By Katie Kerwin McCrimmon
A bipartisan group of Colorado lawmakers voted for a comprehensive audit of Colorado’s health exchange and the bill now moves to the full House.
Members of the House Health, Insurance and Environment Committee voted 9 to 2 on Thursday to support the audit.
Colorado Auditor Dianne Ray is already working on a narrow examination of how the exchange is spending $177 million in federal funds. If House Bill 14-1257 passes the full House, then the Senate, Ray will conduct a much more thorough examination. It will include how funds have been spent, whether the exchange is on track to be financially self-sustaining as planned by January 2015, if employee background checks are working and whether workers are safely handling private customer data.
The earliest Ray said she would release findings is December.
Support for the audit comes after an exchange employee was indicted in Montana earlier this month on federal embezzlement charges dating to activities between 2008 and 2010. Christa Ann McClure remains on paid leave from her $130,000 job at Connect for Health Colorado. Lawmakers did not bring up McClure by name, but did ask how Connect for Health conducts background checks. (Click here to read Audits escalate, Lawmakers question pay for accused embezzler.)
Connect for Health Executive Director and CEO Patty Fontneau said she plans to discuss McClure’s fate by next Tuesday. She declined to say anything more about McClure citing confidential personnel matters.
Fontneau had stirred the ire of some lawmakers and members of Colorado’s Congressional delegation in the fall when she sought a raise from her $190,550 salary as Connect for Health was struggling to attract buyers immediately after its launch. (Click here to read Exchange boss wants pay hike.)
So far, about 80,000 people have bought private health plans through the exchange since Oct. 1. Open enrollment continues through the end of March and exchange managers had hoped to sell as many as 135,000 plans by then.
Fontneau told lawmakers during Thursday’s hearing that the exchange has already been audited multiple times both by the federal government and independent auditors. She also pointed out that Connect for Health is new and that she and her employees should have time to establish themselves before being subjected to another audit.
Rep. Dan Nordberg, R-Colorado Springs, a co-sponsor of the bill, successfully convinced fellow lawmakers that a thorough audit is critical now because the exchange is spending such a large pool of taxpayer money so quickly.
“This is a very fast-moving and quick process. What’s at stake is not just a business, but it’s people insurance,” Nordberg said. “That is the need for the urgency.”
Fontneau said that while Colorado was originally slated to receive $187 million in federal funds, budget cuts known as sequestration reduced that amount to $177 million. And so far, she said Connect for Health has spent $80 million.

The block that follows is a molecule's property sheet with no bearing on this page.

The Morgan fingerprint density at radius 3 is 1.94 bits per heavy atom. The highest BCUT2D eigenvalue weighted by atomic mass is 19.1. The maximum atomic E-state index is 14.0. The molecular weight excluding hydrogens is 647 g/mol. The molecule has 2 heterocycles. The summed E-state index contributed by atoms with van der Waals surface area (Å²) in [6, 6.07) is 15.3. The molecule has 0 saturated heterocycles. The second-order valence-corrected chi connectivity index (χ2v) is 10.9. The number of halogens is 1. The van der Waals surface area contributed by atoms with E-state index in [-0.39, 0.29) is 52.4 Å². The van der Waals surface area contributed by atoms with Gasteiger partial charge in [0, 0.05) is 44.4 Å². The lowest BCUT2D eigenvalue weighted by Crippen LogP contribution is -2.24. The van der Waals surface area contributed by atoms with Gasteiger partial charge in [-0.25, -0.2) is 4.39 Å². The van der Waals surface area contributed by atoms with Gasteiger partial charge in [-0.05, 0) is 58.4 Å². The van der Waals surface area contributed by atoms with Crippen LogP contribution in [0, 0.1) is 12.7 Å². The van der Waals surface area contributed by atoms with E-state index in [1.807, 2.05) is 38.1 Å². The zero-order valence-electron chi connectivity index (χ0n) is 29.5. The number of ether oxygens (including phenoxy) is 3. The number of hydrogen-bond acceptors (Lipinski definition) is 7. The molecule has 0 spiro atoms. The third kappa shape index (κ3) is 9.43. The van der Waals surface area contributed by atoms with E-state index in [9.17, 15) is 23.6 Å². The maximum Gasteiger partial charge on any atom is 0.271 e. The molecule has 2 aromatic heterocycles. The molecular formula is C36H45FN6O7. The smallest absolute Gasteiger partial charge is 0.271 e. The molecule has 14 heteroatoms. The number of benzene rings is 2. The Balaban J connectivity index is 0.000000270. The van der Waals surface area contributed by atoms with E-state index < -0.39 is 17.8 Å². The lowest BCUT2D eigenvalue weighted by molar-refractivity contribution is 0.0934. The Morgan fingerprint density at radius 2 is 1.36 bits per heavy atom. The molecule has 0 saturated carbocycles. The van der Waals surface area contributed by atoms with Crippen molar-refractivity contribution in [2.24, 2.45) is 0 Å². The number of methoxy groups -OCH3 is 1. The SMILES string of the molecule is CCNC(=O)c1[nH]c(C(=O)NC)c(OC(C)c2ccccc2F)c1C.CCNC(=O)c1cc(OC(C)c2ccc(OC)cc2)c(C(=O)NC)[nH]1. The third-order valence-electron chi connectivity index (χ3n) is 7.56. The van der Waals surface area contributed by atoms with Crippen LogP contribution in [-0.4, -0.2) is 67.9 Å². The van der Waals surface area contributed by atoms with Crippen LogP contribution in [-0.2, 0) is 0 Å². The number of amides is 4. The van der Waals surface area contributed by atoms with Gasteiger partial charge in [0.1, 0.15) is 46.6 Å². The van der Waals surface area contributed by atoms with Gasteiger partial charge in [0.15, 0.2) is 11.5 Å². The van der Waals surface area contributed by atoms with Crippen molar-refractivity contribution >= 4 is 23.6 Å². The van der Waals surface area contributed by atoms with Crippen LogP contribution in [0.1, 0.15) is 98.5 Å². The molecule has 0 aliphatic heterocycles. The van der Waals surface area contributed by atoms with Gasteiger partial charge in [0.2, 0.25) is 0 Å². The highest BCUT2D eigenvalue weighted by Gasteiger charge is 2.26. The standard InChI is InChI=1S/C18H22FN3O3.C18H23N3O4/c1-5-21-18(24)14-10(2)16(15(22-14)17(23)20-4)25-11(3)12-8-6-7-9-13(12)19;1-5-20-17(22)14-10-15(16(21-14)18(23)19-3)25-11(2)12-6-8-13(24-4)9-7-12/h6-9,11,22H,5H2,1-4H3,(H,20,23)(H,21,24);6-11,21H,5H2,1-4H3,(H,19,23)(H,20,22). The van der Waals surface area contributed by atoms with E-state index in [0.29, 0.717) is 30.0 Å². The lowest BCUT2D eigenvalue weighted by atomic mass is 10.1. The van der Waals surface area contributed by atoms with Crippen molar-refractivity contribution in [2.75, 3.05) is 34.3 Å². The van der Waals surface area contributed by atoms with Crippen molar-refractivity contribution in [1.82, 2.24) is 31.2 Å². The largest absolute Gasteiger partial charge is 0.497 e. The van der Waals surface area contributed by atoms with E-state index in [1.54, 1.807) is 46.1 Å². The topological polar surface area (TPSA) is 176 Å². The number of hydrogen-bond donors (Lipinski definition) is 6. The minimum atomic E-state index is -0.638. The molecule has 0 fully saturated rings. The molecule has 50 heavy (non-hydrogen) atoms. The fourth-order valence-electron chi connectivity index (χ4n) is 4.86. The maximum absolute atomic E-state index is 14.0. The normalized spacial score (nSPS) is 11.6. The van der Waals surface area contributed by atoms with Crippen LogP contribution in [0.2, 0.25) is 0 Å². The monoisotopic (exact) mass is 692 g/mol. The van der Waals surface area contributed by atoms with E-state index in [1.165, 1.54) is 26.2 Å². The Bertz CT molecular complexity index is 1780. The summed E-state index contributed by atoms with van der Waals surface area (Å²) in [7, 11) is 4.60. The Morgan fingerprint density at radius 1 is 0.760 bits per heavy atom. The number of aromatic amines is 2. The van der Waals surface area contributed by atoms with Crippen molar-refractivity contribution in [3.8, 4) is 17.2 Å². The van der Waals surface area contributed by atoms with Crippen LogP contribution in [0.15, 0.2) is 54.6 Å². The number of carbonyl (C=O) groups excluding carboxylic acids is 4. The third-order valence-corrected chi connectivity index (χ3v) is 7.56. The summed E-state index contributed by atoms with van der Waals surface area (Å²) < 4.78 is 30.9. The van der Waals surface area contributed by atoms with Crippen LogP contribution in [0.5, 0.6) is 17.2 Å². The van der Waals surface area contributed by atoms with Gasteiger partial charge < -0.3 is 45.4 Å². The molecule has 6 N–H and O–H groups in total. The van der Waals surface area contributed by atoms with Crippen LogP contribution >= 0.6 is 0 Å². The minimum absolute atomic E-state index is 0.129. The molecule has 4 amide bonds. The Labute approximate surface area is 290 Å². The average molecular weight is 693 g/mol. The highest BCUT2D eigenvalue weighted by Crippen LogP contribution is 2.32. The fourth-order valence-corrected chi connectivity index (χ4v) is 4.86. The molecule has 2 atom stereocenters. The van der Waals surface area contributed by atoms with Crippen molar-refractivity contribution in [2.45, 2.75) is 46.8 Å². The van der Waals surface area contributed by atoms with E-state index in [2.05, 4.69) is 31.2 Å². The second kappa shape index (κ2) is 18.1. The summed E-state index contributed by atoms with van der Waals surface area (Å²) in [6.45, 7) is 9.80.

Nordberg, who is a member of the legislature’s audit committee, said it’s incumbent on state auditors to ensure that Connect for Health is properly spending taxpayer dollars.
“Unfortunately we recently have conducted several audits where federal funds are being mismanaged,” Nordberg said.
Rep. Beth McCann, D-Denver, expressed some concerns about a comprehensive audit before ultimately voting to support it.
“There have been several financial audits (of Connect for Health) done by the federal government. I’m concerned about using state resources and state money to repeat audits that have been pretty expensive and pretty extensive,” McCann said.
Auditor Ray assured McCann that her office has the resources to conduct the audit and that she did not plan to charge Connect for Health to conduct the analysis.
Ray said her biggest concern at the moment is that Connect for Health needs to be financially independent in less than a year.
“I think one of the highest risks right now is that January 2015 sustainability,” Ray said.
Assessing risks and offering recommendations could be helpful to the long-term viability of the exchange, Ray said.
“We don’t want to duplicate other efforts on any of this,” she said. “We do not want to overlap anything that any of the others have done.”
Fontneau said she’s convinced that the exchange is on a solid financial path. She said Colorado has some of the lowest user fees in the nation. While some other states and the federal exchange are charging as much as 4.4 percent, Colorado is charging 1.4 percent, leaving plenty of room for fee hikes if the exchange needs more money to cover costs.
Fontneau also said that outside experts conduct thorough background checks on all employees.
“We have a lot of review and we continue to have a lot of review.”